Elijah Rutland lets his artwork speak for him

Photo of Elijah Rutland courtesy: Rutland

Everyone knew early on that Elijah Rutland was a child of few words. Now, the Atlanta-born, Macon-raised 2022 Florida A&M University graduate is a self-made artist and visionary behind Fix My Sole, which deals in everything from apparel design to creative direction.

While collaborating with companies such as Nike, the NFL and BET, which place a strong focus on networking for mobility, Rutland says he lets his art work speak for him.

“Back then he was very, very quiet,” said Edna Rutland, a FAMU alumna and younger sister of Elijah. “But, he has always been into art. I think that’s always been his way of expressing himself.”

As a child, Rutland explained how he hid behind his mother’s leg when asked to greet new faces. He noticed early on that speaking was a challenge, compared to his sister who was very outgoing.

When Rutland came to the Florida A&M University campus, he found out how FAMU’s culture was similar to his childhood church experiences: “On campus, for pre-drill, and even being in the band, it’s a social environment. One thing that helped was that I was taller than everybody I met, so people just noticed me. I don’t always have to make the first move when talking to people,” Rutland said.

His height wasn’t the only thing the other students noticed. During his orientation, his appearance created a persona for him.

“I had a jean jacket and shoes I had painted. Literally, as soon as I got there, my orientation leader, who knew me from high school, started asking about my jacket, and it became a whole little thing,” Rutland said.

Little did he know, it would change his life.

To make this happen, Rutland had to go through a few changes. He stopped playing trumpet in the band and changed his major to graphic design.

His major was not the only significant change he was going through, as dorm life proved a challenge for creating. Rutland had to find new ways to create.

“I just painted in my room, and when I finished, I would take all my shoes down to put in finishing spray or take pictures,” Rutland said. “People would always stop me and ask, ‘What are you doing?’”

As Rutland worked to promote his shoe customization and artwork, those around him started to notice. “It would be a bunch of people in the breezeway, and people would keep seeing it or stop me and be like, ‘Why are you carrying these 24 by 36 canvases to your room?'”said Rutland, and these questions not only brought customers but also admirers and friends.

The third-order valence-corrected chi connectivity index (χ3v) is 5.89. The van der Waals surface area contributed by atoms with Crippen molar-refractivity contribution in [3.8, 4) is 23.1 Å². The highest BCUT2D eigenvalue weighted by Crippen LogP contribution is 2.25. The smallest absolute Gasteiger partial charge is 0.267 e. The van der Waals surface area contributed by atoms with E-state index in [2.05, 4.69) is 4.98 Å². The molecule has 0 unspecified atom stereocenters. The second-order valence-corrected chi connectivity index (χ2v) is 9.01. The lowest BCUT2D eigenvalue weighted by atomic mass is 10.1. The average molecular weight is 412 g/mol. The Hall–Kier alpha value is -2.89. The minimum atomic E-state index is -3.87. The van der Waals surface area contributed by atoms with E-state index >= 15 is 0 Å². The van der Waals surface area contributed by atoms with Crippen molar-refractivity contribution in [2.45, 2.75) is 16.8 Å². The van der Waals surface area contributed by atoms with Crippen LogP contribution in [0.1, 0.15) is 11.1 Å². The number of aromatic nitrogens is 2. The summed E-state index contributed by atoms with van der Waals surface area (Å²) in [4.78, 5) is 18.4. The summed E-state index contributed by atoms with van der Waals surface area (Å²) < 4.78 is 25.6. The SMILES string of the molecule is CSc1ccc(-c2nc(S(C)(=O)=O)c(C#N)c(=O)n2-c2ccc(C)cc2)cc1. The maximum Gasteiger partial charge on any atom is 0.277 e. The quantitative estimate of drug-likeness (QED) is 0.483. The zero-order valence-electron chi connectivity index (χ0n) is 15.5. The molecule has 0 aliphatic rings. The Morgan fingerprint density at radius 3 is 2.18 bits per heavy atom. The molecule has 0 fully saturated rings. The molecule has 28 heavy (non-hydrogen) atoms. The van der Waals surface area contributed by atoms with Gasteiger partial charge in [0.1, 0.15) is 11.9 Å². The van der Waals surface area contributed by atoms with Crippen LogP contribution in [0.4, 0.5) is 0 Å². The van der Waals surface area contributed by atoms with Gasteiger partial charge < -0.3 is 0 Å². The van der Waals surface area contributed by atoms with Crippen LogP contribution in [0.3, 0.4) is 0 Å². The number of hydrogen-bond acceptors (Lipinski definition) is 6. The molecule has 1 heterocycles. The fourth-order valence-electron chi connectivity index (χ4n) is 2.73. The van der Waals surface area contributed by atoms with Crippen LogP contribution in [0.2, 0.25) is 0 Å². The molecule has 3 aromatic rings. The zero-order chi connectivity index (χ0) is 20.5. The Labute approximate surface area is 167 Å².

Rutland began to build a reputation as the friendly artist-in-residence, and it is exactly what he hoped for.

“Because going outside was something I always did, I wasn’t always social, but I was also strategic. It was a way to get customers,” Rutland said. “I wanted to be social, and I couldn’t be social at Potbellys. I wanted to be comfortable.”

For many college students, the clubbing experience is uncomfortable for many reasons: loud music, closed spaces, substance use, and these small elements of college life aren’t seen as a fun Friday activity but as a source of anxiety.

Glossophobia, the fear of public speaking, and many other forms of social anxiety are believed to affect 75% of the population, according to the University of Florida.

Rutland found himself uncomfortable in certain settings but was never uncomfortable talking about his work.

“These interactions are how you meet people, people I still know to this day,” Rutland said.

Being known for his work helped him become comfortable with who he was as an artist and as a student. Now a graduate of FAMU, Rutland looks back fondly on how the school’s focus on networking has helped him become the creative he is today.

“FAMU is still big in what I do, but over the course of time, meeting other Black people from HBCUs and in general, I got a lot of followers when those viral moments happened; more people remember me from when I was spraying shoes outside the village. That’s when my image was cemented,” Rutland said.

“As he grew more into his art and business, ‘Fix My Sole’ really started to emerge. His art spoke for him and continues to,” says Edna Rutland. From watching Elijah grow herself, Edna is a proud younger sister.

As a man of few words, images and creation became Rutland’s mouthpiece. As a child afraid to speak to a man who created his own business on speaking without words, Elijah Rutland took on the challenge of a social school with a creative twist. Successful graduates like Rutland serve as reminders to students everywhere that success does not only look one way but can be made to your own design.

Rutland’s work can be purchased through FixMySole.com or viewed at @Fixmysole on Instagram.